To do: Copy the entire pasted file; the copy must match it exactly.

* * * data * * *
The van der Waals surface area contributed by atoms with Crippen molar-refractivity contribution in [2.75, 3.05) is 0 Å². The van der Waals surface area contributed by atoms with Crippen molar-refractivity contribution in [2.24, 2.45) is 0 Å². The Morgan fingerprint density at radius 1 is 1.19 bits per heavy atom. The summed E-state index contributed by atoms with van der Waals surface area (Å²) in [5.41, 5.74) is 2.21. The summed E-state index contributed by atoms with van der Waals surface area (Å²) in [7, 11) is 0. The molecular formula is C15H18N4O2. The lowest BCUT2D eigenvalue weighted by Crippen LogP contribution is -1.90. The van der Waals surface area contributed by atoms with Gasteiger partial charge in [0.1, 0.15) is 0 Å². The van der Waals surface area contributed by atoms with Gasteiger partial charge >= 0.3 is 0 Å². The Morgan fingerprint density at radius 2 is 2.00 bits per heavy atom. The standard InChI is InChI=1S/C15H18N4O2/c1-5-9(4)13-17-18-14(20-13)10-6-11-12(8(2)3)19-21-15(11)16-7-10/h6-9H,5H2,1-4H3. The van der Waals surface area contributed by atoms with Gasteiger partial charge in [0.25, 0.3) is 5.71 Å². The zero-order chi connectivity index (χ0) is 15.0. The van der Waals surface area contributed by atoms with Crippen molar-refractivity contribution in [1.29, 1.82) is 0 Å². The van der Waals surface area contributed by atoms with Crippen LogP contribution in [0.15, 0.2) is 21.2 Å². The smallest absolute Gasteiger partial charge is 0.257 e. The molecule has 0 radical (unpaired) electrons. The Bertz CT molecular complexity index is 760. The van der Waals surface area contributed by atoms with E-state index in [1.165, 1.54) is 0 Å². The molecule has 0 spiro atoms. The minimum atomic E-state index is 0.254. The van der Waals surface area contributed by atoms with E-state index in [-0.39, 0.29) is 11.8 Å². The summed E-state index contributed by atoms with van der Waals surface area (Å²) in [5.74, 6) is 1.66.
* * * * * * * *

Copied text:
The van der Waals surface area contributed by atoms with Crippen molar-refractivity contribution in [2.75, 3.05) is 0 Å². The van der Waals surface area contributed by atoms with Crippen molar-refractivity contribution in [2.24, 2.45) is 0 Å². The Morgan fingerprint density at radius 1 is 1.19 bits per heavy atom. The summed E-state index contributed by atoms with van der Waals surface area (Å²) in [5.41, 5.74) is 2.21. The summed E-state index contributed by atoms with van der Waals surface area (Å²) in [7, 11) is 0. The molecular formula is C15H18N4O2. The lowest BCUT2D eigenvalue weighted by Crippen LogP contribution is -1.90. The van der Waals surface area contributed by atoms with Gasteiger partial charge in [0.1, 0.15) is 0 Å². The van der Waals surface area contributed by atoms with Gasteiger partial charge >= 0.3 is 0 Å². The Morgan fingerprint density at radius 2 is 2.00 bits per heavy atom. The standard InChI is InChI=1S/C15H18N4O2/c1-5-9(4)13-17-18-14(20-13)10-6-11-12(8(2)3)19-21-15(11)16-7-10/h6-9H,5H2,1-4H3. The van der Waals surface area contributed by atoms with Gasteiger partial charge in [0.25, 0.3) is 5.71 Å². The zero-order chi connectivity index (χ0) is 15.0. The van der Waals surface area contributed by atoms with Crippen molar-refractivity contribution in [1.29, 1.82) is 0 Å². The van der Waals surface area contributed by atoms with Crippen LogP contribution in [0.15, 0.2) is 21.2 Å². The smallest absolute Gasteiger partial charge is 0.257 e. The molecule has 0 radical (unpaired) electrons. The Bertz CT molecular complexity index is 760. The van der Waals surface area contributed by atoms with E-state index in [1.165, 1.54) is 0 Å². The molecule has 0 spiro atoms. The minimum atomic E-state index is 0.254. The van der Waals surface area contributed by atoms with E-state index in [-0.39, 0.29) is 11.8 Å². The summed E-state index contributed by atoms with van der Waals surface area (Å²) in [5.74, 6) is 1.66.